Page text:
Hunt's on for Blenheim's bridge
By Patsy Nicosia
When you've lost your bridge to a 500-year flood, rain and snow are just weather.
That's the philosophy of about 20 volunteers from Blenheim and beyond who ignored the weather Saturday to comb the area of the Schoharie Creek, known locally as Kniskern's Island, for pieces of the Irene-destroyed Blenheim Bridge.
The Blenheim Bridge Recovery Team's longterm goal is rebuilding the 1855 bridge, designated a National Historic Landmark as the world's longest single-span covered bridge.
Right now, though, they're focused on picking up the pieces-sticking out from under deadfalls, buried deep in tons of debris, and sometimes, 10 feet in the air.
"We're pretty pleased with what we've recovered so far," Councilman Ann Strauch said after Saturday's bridge-search.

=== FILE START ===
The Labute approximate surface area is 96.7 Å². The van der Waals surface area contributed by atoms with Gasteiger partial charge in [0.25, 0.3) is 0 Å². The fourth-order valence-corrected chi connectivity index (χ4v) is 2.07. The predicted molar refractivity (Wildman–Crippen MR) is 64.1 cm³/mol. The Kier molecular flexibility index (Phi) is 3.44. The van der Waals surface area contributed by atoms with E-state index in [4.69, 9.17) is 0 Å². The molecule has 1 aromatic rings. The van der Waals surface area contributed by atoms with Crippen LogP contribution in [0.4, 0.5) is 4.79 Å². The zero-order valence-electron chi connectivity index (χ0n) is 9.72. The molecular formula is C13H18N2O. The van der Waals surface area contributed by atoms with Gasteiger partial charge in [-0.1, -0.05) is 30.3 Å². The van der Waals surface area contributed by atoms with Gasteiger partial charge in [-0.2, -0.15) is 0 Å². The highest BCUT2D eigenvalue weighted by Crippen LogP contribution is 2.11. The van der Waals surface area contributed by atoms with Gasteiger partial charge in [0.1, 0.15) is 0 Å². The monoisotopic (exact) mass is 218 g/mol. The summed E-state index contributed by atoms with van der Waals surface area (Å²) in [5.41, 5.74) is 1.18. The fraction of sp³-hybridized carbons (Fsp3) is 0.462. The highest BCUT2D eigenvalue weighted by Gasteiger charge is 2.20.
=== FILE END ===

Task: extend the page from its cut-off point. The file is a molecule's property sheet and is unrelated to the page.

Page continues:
"Even just walking out across the fields...there are pieces of the bridge everywhere."
Searchers Saturday used maps, GPS, and common sense to locate and flag timbers and other pieces of the bridge, some of them easy to identify by square nails and bolts, others anyone's guess.
Ms. Strauch said they recovered enough pieces that efforts this Saturday will focus on loading them onto wagons and hauling them closer to Route 30; Schoharie County Department of Public Works will help move what it can from there.
Efforts will continue every Saturday at 9am from the Town Hall; anyone interested in volunteering can contact Ms. Strauch at 827-5272 or just show up.
Blenheim Bridge Recovery is also collecting photos, sketches, and bridge-related artwork for a book they hope to use as a fundraiser.
Anyone with anything they'd like to contribute-at no charge-can also contact Ms. Strauch.